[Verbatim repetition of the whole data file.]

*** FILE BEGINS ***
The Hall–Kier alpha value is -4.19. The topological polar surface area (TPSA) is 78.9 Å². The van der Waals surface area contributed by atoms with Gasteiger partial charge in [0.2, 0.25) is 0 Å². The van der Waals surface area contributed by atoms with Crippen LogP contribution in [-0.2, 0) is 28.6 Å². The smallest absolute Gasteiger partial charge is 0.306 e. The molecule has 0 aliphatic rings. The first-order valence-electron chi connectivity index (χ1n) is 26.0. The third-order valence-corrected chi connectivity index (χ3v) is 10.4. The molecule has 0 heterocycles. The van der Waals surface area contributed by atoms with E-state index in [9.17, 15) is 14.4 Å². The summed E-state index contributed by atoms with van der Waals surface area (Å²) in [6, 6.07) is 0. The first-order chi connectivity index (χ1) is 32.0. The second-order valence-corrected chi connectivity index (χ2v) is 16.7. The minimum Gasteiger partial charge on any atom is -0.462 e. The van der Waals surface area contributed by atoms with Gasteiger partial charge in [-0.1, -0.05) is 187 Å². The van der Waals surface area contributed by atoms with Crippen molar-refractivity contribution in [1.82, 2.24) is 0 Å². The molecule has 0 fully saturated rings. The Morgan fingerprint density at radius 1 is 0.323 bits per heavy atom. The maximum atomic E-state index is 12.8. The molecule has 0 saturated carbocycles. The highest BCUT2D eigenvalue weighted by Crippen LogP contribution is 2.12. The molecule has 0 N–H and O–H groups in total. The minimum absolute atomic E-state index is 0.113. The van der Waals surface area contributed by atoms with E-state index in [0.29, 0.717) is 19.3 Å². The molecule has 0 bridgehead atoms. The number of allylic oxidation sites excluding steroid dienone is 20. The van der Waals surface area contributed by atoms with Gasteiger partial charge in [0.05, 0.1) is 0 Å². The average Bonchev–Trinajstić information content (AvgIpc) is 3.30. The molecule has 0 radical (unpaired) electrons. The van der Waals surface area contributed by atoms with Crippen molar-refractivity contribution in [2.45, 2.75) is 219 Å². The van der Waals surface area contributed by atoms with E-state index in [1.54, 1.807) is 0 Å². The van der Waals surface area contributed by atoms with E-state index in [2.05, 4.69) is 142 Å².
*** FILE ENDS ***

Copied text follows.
The Hall–Kier alpha value is -4.19. The topological polar surface area (TPSA) is 78.9 Å². The van der Waals surface area contributed by atoms with Gasteiger partial charge in [0.2, 0.25) is 0 Å². The van der Waals surface area contributed by atoms with Crippen LogP contribution in [-0.2, 0) is 28.6 Å². The smallest absolute Gasteiger partial charge is 0.306 e. The molecule has 0 aliphatic rings. The first-order valence-electron chi connectivity index (χ1n) is 26.0. The third-order valence-corrected chi connectivity index (χ3v) is 10.4. The molecule has 0 heterocycles. The van der Waals surface area contributed by atoms with E-state index in [9.17, 15) is 14.4 Å². The summed E-state index contributed by atoms with van der Waals surface area (Å²) in [6, 6.07) is 0. The first-order chi connectivity index (χ1) is 32.0. The second-order valence-corrected chi connectivity index (χ2v) is 16.7. The minimum Gasteiger partial charge on any atom is -0.462 e. The van der Waals surface area contributed by atoms with Gasteiger partial charge in [-0.1, -0.05) is 187 Å². The van der Waals surface area contributed by atoms with Crippen molar-refractivity contribution in [1.82, 2.24) is 0 Å². The molecule has 0 fully saturated rings. The Morgan fingerprint density at radius 1 is 0.323 bits per heavy atom. The maximum atomic E-state index is 12.8. The molecule has 0 saturated carbocycles. The highest BCUT2D eigenvalue weighted by Crippen LogP contribution is 2.12. The molecule has 0 N–H and O–H groups in total. The minimum absolute atomic E-state index is 0.113. The van der Waals surface area contributed by atoms with E-state index in [0.29, 0.717) is 19.3 Å². The molecule has 0 bridgehead atoms. The number of allylic oxidation sites excluding steroid dienone is 20. The van der Waals surface area contributed by atoms with Gasteiger partial charge in [0.05, 0.1) is 0 Å². The average Bonchev–Trinajstić information content (AvgIpc) is 3.30. The molecule has 0 radical (unpaired) electrons. The van der Waals surface area contributed by atoms with Crippen molar-refractivity contribution in [2.45, 2.75) is 219 Å². The van der Waals surface area contributed by atoms with E-state index in [1.54, 1.807) is 0 Å². The van der Waals surface area contributed by atoms with E-state index in [2.05, 4.69) is 142 Å².